Family Feud


The game show that is, not my house―never.

In Family Feud, where two families compete to win cash and prizes, the host asks a survey question that was previously posed to a group of 100 people. “100 people surveyed― the top eight answers are on the board…”

Some questions are funny and many answers as well.

But what I wonder is this. Where do they get these 100 people?

Wouldn’t it be fun to be part of that kind of poll? Silly, laid back, not life altering subjects at all, easy to answer and great entertainment.

I wonder what would a poll look like in Heaven? How would we answer?

Hmmm, would we always answer truthfully, or would we answer the way we think Christ wants us?

Matt8_9Christ’s poll may look like this:
How often do you pray?
How much of The Word do you read?
Did you feed the hungry?
Did you cloth the naked?
Did you answer when I knocked?

Even as I write this I am saddened by my own answers.

What can we do to fix this? We can do what Christ asks us. The game show would no longer be called Family Feud, would it? What would you call a game show that asked such powerful questions?

Reality is not game; it is a lifestyle―to walk with Christ and do what He commands so we are able to answer the questions with our heart, mind and soul.

Let us change Family Feud to Christ Love. Change the poll results so that when Christ hears the answers He smiles and says well done my child.

Reality is not game; it is a lifestyle―to walk with Christ Click To Tweet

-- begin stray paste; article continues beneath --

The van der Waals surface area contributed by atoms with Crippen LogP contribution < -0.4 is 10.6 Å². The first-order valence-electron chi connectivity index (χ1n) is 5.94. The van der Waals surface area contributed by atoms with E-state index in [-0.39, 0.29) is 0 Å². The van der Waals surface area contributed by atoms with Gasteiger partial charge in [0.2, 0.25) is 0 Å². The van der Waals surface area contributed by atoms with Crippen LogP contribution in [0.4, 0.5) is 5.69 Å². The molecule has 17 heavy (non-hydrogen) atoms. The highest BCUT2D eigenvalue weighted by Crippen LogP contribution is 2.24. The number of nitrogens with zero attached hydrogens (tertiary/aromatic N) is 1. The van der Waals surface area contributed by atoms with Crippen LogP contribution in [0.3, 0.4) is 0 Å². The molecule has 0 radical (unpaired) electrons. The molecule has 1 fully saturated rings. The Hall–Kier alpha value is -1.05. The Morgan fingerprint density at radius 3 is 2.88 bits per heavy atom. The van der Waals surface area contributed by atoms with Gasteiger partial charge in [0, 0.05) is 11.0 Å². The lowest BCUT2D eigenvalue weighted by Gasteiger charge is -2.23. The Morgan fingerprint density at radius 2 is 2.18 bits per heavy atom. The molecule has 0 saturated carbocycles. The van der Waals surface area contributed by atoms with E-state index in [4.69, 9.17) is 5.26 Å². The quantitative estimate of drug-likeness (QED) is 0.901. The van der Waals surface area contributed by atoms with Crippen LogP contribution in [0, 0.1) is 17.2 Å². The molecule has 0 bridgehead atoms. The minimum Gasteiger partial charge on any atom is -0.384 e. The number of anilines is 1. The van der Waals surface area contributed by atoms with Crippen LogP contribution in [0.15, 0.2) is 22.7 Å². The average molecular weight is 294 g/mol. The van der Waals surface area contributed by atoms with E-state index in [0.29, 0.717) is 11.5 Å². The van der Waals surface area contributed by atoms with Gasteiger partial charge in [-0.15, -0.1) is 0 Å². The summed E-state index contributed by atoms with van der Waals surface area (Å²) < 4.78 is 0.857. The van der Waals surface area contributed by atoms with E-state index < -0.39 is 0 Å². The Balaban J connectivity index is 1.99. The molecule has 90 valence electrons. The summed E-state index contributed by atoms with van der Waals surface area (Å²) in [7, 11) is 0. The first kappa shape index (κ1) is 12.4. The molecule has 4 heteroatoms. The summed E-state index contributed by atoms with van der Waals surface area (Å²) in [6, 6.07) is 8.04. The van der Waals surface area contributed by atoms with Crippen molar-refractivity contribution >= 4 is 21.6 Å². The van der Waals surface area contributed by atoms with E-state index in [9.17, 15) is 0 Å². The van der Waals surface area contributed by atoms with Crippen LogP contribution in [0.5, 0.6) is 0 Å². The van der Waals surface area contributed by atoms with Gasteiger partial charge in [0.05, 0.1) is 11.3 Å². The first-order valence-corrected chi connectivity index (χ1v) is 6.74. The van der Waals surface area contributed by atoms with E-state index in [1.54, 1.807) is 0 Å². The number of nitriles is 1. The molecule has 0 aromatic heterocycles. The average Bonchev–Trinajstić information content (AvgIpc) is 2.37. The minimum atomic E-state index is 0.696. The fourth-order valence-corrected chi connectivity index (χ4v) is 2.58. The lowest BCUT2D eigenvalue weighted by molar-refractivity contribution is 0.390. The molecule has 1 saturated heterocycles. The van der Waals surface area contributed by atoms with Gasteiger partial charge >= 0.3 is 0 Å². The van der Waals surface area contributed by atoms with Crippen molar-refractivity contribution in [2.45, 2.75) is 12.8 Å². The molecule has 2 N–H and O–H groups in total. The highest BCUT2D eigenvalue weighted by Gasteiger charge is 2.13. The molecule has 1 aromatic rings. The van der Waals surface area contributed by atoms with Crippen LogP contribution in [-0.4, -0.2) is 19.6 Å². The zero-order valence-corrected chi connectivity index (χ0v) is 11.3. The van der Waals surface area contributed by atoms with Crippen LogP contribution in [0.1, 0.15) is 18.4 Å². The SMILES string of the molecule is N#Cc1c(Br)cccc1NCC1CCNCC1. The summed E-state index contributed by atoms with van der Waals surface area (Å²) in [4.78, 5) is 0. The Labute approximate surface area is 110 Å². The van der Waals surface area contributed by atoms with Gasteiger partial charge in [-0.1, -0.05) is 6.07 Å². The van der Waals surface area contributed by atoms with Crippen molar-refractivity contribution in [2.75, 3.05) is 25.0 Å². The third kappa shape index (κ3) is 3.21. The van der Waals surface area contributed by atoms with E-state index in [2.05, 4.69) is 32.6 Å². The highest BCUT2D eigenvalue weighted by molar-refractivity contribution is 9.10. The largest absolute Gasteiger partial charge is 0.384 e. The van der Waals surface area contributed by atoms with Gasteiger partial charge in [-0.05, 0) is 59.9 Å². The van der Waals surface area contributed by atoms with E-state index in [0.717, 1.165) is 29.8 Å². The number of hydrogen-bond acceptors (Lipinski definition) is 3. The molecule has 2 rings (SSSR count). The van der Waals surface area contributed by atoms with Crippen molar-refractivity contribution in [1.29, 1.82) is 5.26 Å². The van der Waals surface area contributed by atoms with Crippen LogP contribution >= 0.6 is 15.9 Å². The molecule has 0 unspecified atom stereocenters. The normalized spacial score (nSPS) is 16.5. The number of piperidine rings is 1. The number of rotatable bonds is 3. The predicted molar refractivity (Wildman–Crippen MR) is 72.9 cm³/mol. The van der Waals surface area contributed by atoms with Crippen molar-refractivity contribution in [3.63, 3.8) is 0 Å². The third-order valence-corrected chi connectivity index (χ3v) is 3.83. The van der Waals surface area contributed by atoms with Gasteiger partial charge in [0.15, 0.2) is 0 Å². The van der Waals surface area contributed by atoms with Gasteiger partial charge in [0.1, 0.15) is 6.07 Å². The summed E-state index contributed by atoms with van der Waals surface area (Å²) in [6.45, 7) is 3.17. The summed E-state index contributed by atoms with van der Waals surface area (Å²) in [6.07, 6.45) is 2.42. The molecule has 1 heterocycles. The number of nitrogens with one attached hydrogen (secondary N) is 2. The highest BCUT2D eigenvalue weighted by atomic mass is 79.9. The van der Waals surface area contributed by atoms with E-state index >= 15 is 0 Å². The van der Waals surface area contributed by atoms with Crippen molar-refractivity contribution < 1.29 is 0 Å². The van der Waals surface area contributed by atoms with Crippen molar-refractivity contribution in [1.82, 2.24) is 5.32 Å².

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National Day for Truth and Reconciliation is September 30th


The Salvation Army Oshawa acknowledges the many Indigenous nations with longstanding relationships with the territories upon which our Church and our Community & Family Services are located. We acknowledge the land is covered under the Williams Treaties, and is part of the traditional territories of the Mississaugas of Scugog Island First Nation.

These ancestral and treaty lands; the present-day home to many First Nations, Metis, and Inuit people is where we meet, share hope, and build community.

We reflect on knowing the history of these lands has been tainted by poor treatment and a lack of friendship with the First Nations who call them home. We are treaty people, it is our privilege to build relationships through reconciliation.

While we cannot undo the past, we are committed to a different future and doing our part to contribute to an equitable, just, and grace-filled society.